But that’s not what happened. There were no new policies from Mr. Boehner. There were no new ideas. There was just the same philosophy we already tried for the last decade – the same philosophy that led to this mess in the first place: cut more taxes for millionaires and cut more rules for corporations. Instead of coming together like past generations did to build a better country for our children and grandchildren, their argument is that we should let insurance companies go back to denying care to folks who are sick, and let credit card companies go back to raising rates without any reason. Instead of setting our sights higher, they’re asking us to settle for a status quo of stagnant growth, eroding competitiveness, and a shrinking middle class.
Cleveland – that is not the America I know. That is not the America we believe in. A lot has changed since I came here in those final days of the last election, but what hasn’t is the choice facing this country. It’s still fear versus hope; the past versus the future. It’s still a choice between sliding backward and moving forward. That’s what this election is about. That’s the choice you’ll face in November.
I have a different vision for the future. I’ve never believed that government has all the answers to our problems. I’ve never believed that government’s role is to create jobs or prosperity. I believe it’s the drive and ingenuity of our entrepreneurs, the skill and dedication of our workers, that has made us the wealthiest nation on Earth. I believe it’s the private sector that must be the main engine of our recovery.
I believe government should be lean, it should be efficient, and it should leave people free to make the choices they think are best for themselves and their families, so long as those choices don’t hurt others.
But in the words of the first Republican President, Abraham Lincoln, I also believe that government should do for the people what they cannot do better for themselves.
That means making long-term investments in this country’s future that individuals and corporations cannot make on their own: investments in education and clean energy; in basic research, technology, and infrastructure
That means making sure corporations live up to their responsibilities to treat consumers fairly and play by the same rules as everyone else; to look out for their workers and create jobs here at home.
And that means providing a hand up for middle-class families – so that if they work hard and meet their responsibilities, they can afford to raise their children, send them to college, see a doctor when they get sick, and retire with dignity and respect.
That’s what we Democrats believe in – a vibrant free market, but one that works for everybody. That’s our vision for a stronger economy and a growing middle-class. And that’s the difference between what we and the Republicans in Congress are offering the American people right now.
Let me give you a few specific examples of our different approaches. This week, I proposed some additional steps to grow the economy and help businesses spur hiring. One of the keys to job creation is to encourage companies to invest more in the United States. But for years, our tax code has actually given billions of dollars in tax breaks that encourage companies to create jobs and profits in other countries.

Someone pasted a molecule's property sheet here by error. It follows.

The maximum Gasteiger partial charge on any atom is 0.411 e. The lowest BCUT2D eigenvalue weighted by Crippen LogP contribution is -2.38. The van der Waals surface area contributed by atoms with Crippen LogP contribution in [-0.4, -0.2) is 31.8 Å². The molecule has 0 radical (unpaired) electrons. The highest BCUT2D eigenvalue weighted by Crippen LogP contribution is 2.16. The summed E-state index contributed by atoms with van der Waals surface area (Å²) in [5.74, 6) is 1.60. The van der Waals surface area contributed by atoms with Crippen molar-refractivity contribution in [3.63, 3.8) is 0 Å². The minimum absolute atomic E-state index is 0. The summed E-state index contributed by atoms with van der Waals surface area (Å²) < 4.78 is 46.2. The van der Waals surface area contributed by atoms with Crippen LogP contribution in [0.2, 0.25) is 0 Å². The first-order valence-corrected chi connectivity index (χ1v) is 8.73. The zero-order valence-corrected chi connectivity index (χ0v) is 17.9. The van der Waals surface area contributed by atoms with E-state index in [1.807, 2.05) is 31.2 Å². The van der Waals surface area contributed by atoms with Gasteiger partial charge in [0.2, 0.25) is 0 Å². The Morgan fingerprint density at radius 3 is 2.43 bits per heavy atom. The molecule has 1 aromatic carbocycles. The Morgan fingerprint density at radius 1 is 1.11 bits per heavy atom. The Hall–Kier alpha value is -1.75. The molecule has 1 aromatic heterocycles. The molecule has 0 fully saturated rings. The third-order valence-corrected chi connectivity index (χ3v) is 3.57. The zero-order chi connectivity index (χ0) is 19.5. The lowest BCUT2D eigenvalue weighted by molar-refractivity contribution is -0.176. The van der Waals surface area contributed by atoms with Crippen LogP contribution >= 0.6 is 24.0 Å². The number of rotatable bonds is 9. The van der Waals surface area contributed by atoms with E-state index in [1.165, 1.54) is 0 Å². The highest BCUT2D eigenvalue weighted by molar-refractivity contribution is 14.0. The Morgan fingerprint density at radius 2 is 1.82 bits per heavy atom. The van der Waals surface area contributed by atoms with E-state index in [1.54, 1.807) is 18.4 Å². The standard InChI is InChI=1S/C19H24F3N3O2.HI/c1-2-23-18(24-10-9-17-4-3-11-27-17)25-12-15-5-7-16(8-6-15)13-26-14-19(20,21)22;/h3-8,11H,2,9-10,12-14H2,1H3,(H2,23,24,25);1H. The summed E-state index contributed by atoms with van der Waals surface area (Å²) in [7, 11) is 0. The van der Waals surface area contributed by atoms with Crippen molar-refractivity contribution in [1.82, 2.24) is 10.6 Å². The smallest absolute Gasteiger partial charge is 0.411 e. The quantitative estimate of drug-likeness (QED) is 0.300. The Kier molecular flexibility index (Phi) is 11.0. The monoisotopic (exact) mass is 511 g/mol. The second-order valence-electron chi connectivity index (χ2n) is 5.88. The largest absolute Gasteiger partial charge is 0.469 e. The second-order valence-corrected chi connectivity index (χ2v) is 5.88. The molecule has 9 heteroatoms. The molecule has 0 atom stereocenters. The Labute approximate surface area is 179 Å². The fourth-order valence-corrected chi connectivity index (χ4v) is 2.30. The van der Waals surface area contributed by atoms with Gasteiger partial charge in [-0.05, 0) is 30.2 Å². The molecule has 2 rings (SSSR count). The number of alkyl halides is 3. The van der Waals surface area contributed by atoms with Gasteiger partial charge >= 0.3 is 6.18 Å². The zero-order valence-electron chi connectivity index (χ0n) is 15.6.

I want to change that. Instead of tax loopholes that incentivize investment in overseas jobs, I’m proposing a more generous, permanent extension of the tax credit that goes to companies for all the research and innovation they do right here in America. And I’m proposing that all American businesses should be allowed to write off all the investment they do in 2011. This will help small businesses upgrade their plants and equipment, and will encourage large corporations to get off the sidelines and start putting their profits to work in places like Cleveland and Toledo and Dayton.
To most of you, this is just common sense. But not to Mr. Boehner and his allies. For years, Republicans have fought to keep these corporate loopholes open. In fact, when Mr. Boehner was here in Cleveland he attacked us for closing a few of these loopholes – and using the money to help states like Ohio keep hundreds of thousands of teachers and cops and firefighters on the job. He dismissed these jobs – teaching our kids, patrolling our streets, rushing into burning buildings – as quote “government jobs” – jobs that I guess he thought just weren’t worth saving.
I couldn’t disagree more. I think teachers and police officers and firefighters are part of what keep America strong. And I think if we’re going to give tax breaks to companies, they should go to companies that create jobs in America – not those that create jobs overseas. That’s one difference between the Republican vision and the Democratic vision. And that’s what this election is all about.
Let me give you another example. We want to put more Americans back to work rebuilding America – our roads, railways, and runways. When the housing sector collapsed and the recession hit, one in every four jobs lost were in the construction industry. That’s partly why our economic plan has invested in badly needed infrastructure projects over the last nineteen months – not just roads and bridges, but high-speed railroads and expanded broadband access. Altogether, these are projects that have led to thousands of good, private sector jobs, especially for those in the trades.
Mr. Boehner and the Republicans in Congress said no to these projects. Fought them tooth and nail. Though I should say that didn’t stop a lot of them from showing up at the ribbon-cutting ceremonies and trying to take credit. That’s always a sight to see.